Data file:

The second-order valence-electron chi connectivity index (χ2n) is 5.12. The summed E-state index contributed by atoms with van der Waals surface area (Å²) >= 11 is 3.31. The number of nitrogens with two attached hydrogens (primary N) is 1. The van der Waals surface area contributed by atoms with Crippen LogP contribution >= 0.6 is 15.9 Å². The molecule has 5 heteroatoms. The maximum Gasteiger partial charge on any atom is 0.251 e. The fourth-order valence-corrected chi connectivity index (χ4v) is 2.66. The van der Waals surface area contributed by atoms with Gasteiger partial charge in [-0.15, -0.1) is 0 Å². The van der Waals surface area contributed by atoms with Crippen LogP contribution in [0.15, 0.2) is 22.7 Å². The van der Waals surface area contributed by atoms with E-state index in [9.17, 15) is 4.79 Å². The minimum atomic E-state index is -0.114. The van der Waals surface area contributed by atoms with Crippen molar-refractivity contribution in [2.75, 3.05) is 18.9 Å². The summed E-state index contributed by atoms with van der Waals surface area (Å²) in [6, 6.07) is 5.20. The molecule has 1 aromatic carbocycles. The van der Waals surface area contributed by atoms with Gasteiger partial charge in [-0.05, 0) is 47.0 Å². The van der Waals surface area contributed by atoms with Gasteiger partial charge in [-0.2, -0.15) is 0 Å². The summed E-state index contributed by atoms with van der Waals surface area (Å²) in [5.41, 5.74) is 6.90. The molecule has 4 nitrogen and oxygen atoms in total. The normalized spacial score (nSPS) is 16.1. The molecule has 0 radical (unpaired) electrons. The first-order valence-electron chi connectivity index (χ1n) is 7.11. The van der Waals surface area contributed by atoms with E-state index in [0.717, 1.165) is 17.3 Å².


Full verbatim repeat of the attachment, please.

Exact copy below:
The second-order valence-electron chi connectivity index (χ2n) is 5.12. The summed E-state index contributed by atoms with van der Waals surface area (Å²) >= 11 is 3.31. The number of nitrogens with two attached hydrogens (primary N) is 1. The van der Waals surface area contributed by atoms with Crippen LogP contribution >= 0.6 is 15.9 Å². The molecule has 5 heteroatoms. The maximum Gasteiger partial charge on any atom is 0.251 e. The fourth-order valence-corrected chi connectivity index (χ4v) is 2.66. The van der Waals surface area contributed by atoms with Gasteiger partial charge in [-0.15, -0.1) is 0 Å². The van der Waals surface area contributed by atoms with Crippen LogP contribution in [0.15, 0.2) is 22.7 Å². The van der Waals surface area contributed by atoms with E-state index in [9.17, 15) is 4.79 Å². The minimum atomic E-state index is -0.114. The van der Waals surface area contributed by atoms with Crippen molar-refractivity contribution in [2.75, 3.05) is 18.9 Å². The summed E-state index contributed by atoms with van der Waals surface area (Å²) in [6, 6.07) is 5.20. The molecule has 1 aromatic carbocycles. The van der Waals surface area contributed by atoms with Gasteiger partial charge in [-0.05, 0) is 47.0 Å². The van der Waals surface area contributed by atoms with Gasteiger partial charge in [-0.2, -0.15) is 0 Å². The summed E-state index contributed by atoms with van der Waals surface area (Å²) in [5.41, 5.74) is 6.90. The molecule has 4 nitrogen and oxygen atoms in total. The normalized spacial score (nSPS) is 16.1. The molecule has 0 radical (unpaired) electrons. The first-order valence-electron chi connectivity index (χ1n) is 7.11. The van der Waals surface area contributed by atoms with E-state index in [0.717, 1.165) is 17.3 Å².